Tutorial: Deploy apps to Azure Spring Apps using Jenkins and the Azure CLI


Azure Spring Apps is the new name for the Azure Spring Cloud service. Although the service has a new name, you'll see the old name in some places for a while as we work to update assets such as screenshots, videos, and diagrams.

Azure Spring Apps is a fully managed microservice development with built-in service discovery and configuration management. The service makes it easy to deploy Spring Boot-based microservice applications to Azure. This tutorial demonstrates how you can use Azure CLI in Jenkins to automate continuous integration and delivery (CI/CD) for Azure Spring Apps.

In this tutorial, you'll complete these tasks:

  • Provision a service instance and launch a Java Spring application
  • Prepare your Jenkins server
  • Use the Azure CLI in a Jenkins pipeline to build and deploy the microservice applications


  • Azure subscription: If you don't have an Azure subscription, create a free account before you begin.

Provision a service instance and launch a Java Spring application

We use Piggy Metrics as the sample Microsoft service application and follow the same steps in Quickstart: Launch a Java Spring application using the Azure CLI to provision the service instance and set up the applications. If you've already gone through the same process, you can skip to the next section. Otherwise, included in the following are the Azure CLI commands. Refer to Quickstart: Launch a Java Spring application using the Azure CLI to get more information.

Your local machine needs to meet the same prerequisite as the Jenkins build server. Make sure the following are installed to build and deploy the microservice applications:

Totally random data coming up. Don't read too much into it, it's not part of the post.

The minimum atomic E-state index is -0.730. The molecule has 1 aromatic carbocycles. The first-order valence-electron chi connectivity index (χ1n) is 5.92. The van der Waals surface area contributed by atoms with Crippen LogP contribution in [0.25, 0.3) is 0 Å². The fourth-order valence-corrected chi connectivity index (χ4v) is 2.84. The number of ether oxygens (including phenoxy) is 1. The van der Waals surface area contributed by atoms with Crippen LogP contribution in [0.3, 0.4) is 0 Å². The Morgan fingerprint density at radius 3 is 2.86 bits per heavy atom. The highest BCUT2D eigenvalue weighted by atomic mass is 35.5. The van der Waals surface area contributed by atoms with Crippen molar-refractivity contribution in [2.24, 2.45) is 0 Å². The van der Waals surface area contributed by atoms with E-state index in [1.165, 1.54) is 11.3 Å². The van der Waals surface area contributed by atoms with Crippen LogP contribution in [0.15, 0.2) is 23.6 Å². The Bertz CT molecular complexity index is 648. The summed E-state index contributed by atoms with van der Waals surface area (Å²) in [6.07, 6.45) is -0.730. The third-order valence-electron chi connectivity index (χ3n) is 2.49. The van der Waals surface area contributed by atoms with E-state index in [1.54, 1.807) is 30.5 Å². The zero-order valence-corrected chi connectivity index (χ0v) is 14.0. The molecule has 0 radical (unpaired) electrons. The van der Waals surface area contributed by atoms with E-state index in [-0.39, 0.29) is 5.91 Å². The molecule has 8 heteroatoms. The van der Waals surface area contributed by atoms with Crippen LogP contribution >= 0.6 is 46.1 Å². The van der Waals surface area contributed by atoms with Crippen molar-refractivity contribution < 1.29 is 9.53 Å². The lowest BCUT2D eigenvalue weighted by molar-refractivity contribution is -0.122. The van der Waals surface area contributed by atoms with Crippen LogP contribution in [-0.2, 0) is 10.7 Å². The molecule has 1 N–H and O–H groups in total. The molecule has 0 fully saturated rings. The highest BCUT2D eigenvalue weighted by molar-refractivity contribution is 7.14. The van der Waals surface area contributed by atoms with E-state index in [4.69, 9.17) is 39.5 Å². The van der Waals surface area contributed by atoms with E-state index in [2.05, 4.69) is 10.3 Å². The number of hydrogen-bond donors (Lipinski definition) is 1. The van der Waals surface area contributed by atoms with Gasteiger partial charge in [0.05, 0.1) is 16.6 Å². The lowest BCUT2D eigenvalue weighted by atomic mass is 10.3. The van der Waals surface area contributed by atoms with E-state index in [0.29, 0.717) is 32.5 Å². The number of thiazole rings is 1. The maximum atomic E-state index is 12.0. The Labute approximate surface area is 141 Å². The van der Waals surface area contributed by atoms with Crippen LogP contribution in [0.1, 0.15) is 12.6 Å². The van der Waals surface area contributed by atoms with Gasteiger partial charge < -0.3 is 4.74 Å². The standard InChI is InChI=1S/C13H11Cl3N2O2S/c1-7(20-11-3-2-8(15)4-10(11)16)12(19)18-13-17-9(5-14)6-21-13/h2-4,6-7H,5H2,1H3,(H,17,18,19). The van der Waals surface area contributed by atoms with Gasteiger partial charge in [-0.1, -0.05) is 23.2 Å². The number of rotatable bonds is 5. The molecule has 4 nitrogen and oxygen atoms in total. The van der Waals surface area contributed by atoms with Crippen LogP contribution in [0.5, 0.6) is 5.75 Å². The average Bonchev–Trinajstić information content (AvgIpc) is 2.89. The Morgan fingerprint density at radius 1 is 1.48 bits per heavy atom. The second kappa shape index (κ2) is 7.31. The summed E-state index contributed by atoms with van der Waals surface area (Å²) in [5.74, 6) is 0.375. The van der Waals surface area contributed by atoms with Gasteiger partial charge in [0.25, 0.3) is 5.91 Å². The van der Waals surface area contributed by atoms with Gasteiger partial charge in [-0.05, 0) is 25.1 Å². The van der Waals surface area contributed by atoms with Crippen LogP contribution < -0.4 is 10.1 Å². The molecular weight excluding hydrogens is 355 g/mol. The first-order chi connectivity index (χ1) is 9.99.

1. Install the Azure Spring Apps extension:

    az extension add --name spring
  2. Create a resource group to contain your Azure Spring Apps service:

    az group create --location eastus --name <resource group name>
  3. Provision an instance of Azure Spring Apps:

    az spring create -n <service name> -g <resource group name>
  4. Fork the Piggy Metrics repo to your own GitHub account. In your local machine, clone your repo in a directory called source-code:

    mkdir source-code
    git clone https://github.com/<your GitHub id>/piggymetrics
  5. Set up your configuration server. Make sure you replace <your GitHub id> with the correct value.

    az spring config-server git set -n <your-service-name> --uri https://github.com/<your GitHub id>/piggymetrics --label config
  6. Build the project:

    cd piggymetrics
    mvn clean package -D skipTests
  7. Create the three microservices: gateway, auth-service, and account-service:

    az spring app create --n gateway -s <service name> -g <resource group name>
    az spring app create --n auth-service -s <service name> -g <resource group name>
    az spring app create --n account-service -s <service name> -g <resource group name>
  8. Deploy the applications:

    az spring app deploy -n gateway -s <service name> -g <resource group name> --jar-path ./gateway/target/gateway.jar